First published on Cut Out + Keep, re-posted here with thanks to Cat and Tom. Original article can be found here: http://www.cutoutandkeep.net/snippets/issue27/urban-cheesecraft
If you’d like to see how I got on making halloumi with one of these kits, check out my tutorial for a Mediterranean breakfast.
Urban Cheesecraft is an Etsy company run by Claudia Lucero straight from Portland, Oregon – a city famous for its DIY ethic. Urban Cheesecraft is based on one simple philosophy: that fresh cheese should be easy and affordable to make at home. For thousands of years people have made cheese at home using simple recipes, so Claudia created her DIY Cheese Kits – we discuss how she started up her company and the peaceful experience of creating your own cheese in the comfort of your own home.
What first got you started making your own cheese? Did it take you a long time to refine the process?
I was first and foremost a cook and crafter in general. I value DIY ethics and traditional skills. My grandmother was a great cook and since I can remember, she let me be a big part of cooking big meals. To me, homemade, from scratch food just equals love and health. Most recently, the inspiration came from needing to preserve veggies that I received from a farm share. I looked for pickling and sauerkraut recipes so that I could preserve cabbage, beets, squash and green beans and that led me to preservation of all sorts including cheese. I looked at recipes for aged cheeses and although I find it fascinating and a great hobby still, the cheeses that I could see myself making a regular part of my life were fresh cheeses like mozzarella and paneer.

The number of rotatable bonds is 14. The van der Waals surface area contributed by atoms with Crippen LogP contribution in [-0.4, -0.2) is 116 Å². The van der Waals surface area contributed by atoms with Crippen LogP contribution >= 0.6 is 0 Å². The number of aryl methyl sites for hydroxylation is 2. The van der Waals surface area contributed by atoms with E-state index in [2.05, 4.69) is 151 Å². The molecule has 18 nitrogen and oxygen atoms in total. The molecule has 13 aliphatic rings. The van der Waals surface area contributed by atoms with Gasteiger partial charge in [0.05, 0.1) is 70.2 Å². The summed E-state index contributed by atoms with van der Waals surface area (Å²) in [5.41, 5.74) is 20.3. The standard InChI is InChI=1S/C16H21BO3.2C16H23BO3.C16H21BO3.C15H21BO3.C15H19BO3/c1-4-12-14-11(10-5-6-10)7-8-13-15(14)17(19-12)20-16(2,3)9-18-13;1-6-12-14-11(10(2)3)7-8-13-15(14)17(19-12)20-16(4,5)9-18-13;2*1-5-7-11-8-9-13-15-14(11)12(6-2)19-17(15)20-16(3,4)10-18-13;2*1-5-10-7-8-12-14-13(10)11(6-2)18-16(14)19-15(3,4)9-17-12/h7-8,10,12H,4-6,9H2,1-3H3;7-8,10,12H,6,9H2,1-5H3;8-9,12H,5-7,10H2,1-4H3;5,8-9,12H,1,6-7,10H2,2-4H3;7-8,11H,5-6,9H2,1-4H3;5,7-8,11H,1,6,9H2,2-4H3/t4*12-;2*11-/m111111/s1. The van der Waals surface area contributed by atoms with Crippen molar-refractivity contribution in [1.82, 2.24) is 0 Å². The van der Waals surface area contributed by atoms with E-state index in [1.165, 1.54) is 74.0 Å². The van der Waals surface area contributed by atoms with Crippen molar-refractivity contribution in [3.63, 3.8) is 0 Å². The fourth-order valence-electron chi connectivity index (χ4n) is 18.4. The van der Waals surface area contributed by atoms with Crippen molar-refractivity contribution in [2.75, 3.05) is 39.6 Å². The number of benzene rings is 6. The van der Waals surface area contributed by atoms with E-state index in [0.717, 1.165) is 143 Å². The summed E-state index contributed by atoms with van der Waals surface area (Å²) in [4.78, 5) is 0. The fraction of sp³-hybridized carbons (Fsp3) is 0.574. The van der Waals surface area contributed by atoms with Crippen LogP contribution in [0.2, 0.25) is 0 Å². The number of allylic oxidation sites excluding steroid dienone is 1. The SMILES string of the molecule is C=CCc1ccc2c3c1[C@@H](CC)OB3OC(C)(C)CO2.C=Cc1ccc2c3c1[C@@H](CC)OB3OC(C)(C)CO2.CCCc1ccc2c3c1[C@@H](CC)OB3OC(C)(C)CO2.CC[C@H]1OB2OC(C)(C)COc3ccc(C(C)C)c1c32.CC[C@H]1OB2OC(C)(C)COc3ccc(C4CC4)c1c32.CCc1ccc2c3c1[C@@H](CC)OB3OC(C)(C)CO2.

How have you tried to spread the word about home-made cheese?
It was easy because all I did was live it and share it. It took off from there into the kit business, my blog, and classes. Other people were as hungry for forgotten skills as I was/am.
Who benefits from making cheese at home as opposed to the supermarkets?